If you're going to have a project, you need some guidelines. Here's how No Impact Man Colin Beavan described his mission to live with no net environmental impact for a year, in New York city:
"I aimed to go zero carbon - yes - but also zero waste in the ground, zero pollution in the air, zero resources sucked from the earth, zero toxins in the water. I didn't just want to have no carbon impact. I wanted to have no environmental impact."
He eased his small family into the project, in stages. First, they tried to live without making garbage (so they stopped using disposable products, reduce packaging, etc). Stage two involved transportation: getting around without emitting any carbon (no cars, taxis, buses, trains, planes, no escalators or elevators either).
Then they looked at their food choices, and tried to make as little environmental impact as possible in terms of consumer purchases, household energy use, water use and pollution. No Impact Man also wanted to make a positive impact where he could, by cleaning up garbage on the banks of the Hudson River, planting trees, and so on.
The cool thing about his approach was that he looked at it as a "lifestyle experiment", a year of inquiry into the way we live and how that impacts the planet.
What can we do without, what can we do differently, what actions have the biggest impact on the environment, in positive and negative ways?
Of course no living thing can have no impact on the planet, but the idea was to see what happens when you investigate how to reduce your impact, and try to find a balance between use of resources and quality of life.
Feel inspired to do a No Impact month? Here are the six main issues to deal with, and a few basic tips to reduce your impact in each way. You'll already have others, I'm sure, and will find more, depending on where you live, your family situation, how far you're willing to go; and of course all the issues are connected, and overlap. The important thing is to start where you are, and to make choices that suit you and your life. Good luck!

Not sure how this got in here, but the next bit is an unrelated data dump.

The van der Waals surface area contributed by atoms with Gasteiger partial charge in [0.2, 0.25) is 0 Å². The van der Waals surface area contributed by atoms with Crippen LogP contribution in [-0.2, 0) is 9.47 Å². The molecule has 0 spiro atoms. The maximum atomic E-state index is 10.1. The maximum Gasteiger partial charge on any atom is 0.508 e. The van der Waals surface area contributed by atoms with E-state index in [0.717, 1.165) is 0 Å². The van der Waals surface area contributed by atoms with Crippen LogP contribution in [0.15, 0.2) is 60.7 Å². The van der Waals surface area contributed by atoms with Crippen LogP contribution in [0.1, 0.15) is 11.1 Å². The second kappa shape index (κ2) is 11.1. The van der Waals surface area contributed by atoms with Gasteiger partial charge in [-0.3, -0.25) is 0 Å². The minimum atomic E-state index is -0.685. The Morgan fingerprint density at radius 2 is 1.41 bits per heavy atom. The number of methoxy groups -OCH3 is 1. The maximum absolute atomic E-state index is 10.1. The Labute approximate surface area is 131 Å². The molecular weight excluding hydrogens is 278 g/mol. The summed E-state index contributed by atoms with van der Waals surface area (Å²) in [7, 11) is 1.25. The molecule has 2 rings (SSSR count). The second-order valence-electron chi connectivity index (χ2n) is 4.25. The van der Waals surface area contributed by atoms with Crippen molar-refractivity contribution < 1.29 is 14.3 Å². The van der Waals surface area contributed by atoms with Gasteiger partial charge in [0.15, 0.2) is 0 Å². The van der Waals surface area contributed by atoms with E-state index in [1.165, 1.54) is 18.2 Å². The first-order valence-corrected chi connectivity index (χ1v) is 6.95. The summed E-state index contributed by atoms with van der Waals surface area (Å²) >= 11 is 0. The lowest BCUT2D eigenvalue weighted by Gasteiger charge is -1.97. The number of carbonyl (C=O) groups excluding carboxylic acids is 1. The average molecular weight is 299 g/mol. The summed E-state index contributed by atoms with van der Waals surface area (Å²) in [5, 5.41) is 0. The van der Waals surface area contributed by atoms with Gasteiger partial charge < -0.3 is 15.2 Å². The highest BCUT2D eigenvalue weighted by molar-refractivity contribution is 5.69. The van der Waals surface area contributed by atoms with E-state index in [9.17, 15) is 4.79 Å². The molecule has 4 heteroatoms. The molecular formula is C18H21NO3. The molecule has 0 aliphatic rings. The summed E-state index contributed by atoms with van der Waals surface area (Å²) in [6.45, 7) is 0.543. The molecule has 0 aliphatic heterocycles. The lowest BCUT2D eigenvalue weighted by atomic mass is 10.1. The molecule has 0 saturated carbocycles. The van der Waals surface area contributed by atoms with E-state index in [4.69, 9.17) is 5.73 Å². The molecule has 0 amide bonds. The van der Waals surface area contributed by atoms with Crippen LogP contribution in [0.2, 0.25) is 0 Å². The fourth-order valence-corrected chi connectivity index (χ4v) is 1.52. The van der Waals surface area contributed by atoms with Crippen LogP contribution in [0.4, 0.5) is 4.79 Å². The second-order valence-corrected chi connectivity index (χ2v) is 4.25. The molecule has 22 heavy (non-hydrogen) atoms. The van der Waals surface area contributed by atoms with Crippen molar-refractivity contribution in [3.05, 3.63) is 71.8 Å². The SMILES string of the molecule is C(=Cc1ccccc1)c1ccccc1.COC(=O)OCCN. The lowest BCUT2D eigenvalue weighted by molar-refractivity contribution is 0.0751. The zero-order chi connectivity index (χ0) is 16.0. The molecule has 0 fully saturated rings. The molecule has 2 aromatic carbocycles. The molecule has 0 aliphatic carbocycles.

1. Transport: Travel without creating any carbon emissions. Walk, ride a bike, take public transport, car-pool. And if all else fails, offset emissions so that your travel is carbon neutral.
2. Food: Buy organic, local, seasonal produce (with minimal packaging). Reduce the amount of red meat you eat, eat less dairy (or seek alternatives such as goat's cheese). Buy only sustainable seafood.
3. Energy: Reduce household energy use. In Australia this is a biggie because most of our electricity comes from coal-fired power stations, but you can sign up for green energy in some states.
4. Waste: Reduce waste by buying products with no, minimal or recyclable packaging. Food scraps go to the compost bin and the worm farm. No bottled water (that goes without saying).
5. Consumption: Buy nothing new. Shop only at op-shops; buy essential items made using minimal resources or that can be composted or recycled.
6. Positive impact: Get involved in and support projects that are making a positive impact. Volunteer, work at your local food co-op, or just pick up rubbish at your nearest beach or park when you're there.